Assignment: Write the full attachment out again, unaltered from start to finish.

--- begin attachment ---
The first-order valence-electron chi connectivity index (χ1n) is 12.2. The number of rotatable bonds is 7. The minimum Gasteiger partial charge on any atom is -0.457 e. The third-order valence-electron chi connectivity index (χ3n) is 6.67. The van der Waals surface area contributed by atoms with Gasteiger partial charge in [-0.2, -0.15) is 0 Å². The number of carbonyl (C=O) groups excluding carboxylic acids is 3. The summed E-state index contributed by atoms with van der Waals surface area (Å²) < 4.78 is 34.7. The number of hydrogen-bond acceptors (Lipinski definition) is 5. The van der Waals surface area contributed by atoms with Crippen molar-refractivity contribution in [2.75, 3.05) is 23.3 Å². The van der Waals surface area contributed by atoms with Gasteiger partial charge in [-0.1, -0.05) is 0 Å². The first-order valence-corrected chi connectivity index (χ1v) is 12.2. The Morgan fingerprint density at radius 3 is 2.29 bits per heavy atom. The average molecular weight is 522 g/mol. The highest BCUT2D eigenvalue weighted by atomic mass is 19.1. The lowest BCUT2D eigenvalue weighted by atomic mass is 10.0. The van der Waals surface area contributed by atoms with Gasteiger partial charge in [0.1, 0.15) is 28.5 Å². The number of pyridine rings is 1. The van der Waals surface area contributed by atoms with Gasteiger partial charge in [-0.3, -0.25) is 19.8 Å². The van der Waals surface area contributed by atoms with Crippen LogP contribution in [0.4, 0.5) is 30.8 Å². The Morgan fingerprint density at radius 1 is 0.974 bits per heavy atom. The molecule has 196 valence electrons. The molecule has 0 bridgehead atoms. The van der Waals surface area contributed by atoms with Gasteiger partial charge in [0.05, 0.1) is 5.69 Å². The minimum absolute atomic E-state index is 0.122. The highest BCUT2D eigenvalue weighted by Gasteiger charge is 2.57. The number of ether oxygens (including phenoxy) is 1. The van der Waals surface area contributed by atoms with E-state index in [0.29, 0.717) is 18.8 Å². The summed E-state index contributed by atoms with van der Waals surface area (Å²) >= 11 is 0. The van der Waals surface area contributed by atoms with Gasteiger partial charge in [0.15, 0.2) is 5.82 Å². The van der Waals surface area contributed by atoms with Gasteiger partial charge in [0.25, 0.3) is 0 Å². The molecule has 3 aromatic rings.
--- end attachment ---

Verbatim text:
The first-order valence-electron chi connectivity index (χ1n) is 12.2. The number of rotatable bonds is 7. The minimum Gasteiger partial charge on any atom is -0.457 e. The third-order valence-electron chi connectivity index (χ3n) is 6.67. The van der Waals surface area contributed by atoms with Gasteiger partial charge in [-0.2, -0.15) is 0 Å². The number of carbonyl (C=O) groups excluding carboxylic acids is 3. The summed E-state index contributed by atoms with van der Waals surface area (Å²) < 4.78 is 34.7. The number of hydrogen-bond acceptors (Lipinski definition) is 5. The van der Waals surface area contributed by atoms with Crippen molar-refractivity contribution in [2.75, 3.05) is 23.3 Å². The van der Waals surface area contributed by atoms with Gasteiger partial charge in [-0.1, -0.05) is 0 Å². The first-order valence-corrected chi connectivity index (χ1v) is 12.2. The Morgan fingerprint density at radius 3 is 2.29 bits per heavy atom. The average molecular weight is 522 g/mol. The highest BCUT2D eigenvalue weighted by atomic mass is 19.1. The lowest BCUT2D eigenvalue weighted by atomic mass is 10.0. The van der Waals surface area contributed by atoms with Gasteiger partial charge in [0.1, 0.15) is 28.5 Å². The number of pyridine rings is 1. The van der Waals surface area contributed by atoms with Gasteiger partial charge in [-0.3, -0.25) is 19.8 Å². The van der Waals surface area contributed by atoms with Crippen LogP contribution in [0.4, 0.5) is 30.8 Å². The Morgan fingerprint density at radius 1 is 0.974 bits per heavy atom. The molecule has 196 valence electrons. The molecule has 0 bridgehead atoms. The van der Waals surface area contributed by atoms with Gasteiger partial charge in [0.05, 0.1) is 5.69 Å². The minimum absolute atomic E-state index is 0.122. The highest BCUT2D eigenvalue weighted by Gasteiger charge is 2.57. The number of ether oxygens (including phenoxy) is 1. The van der Waals surface area contributed by atoms with E-state index in [0.29, 0.717) is 18.8 Å². The summed E-state index contributed by atoms with van der Waals surface area (Å²) >= 11 is 0. The van der Waals surface area contributed by atoms with Gasteiger partial charge in [0.15, 0.2) is 5.82 Å². The van der Waals surface area contributed by atoms with Gasteiger partial charge in [0.25, 0.3) is 0 Å². The molecule has 3 aromatic rings.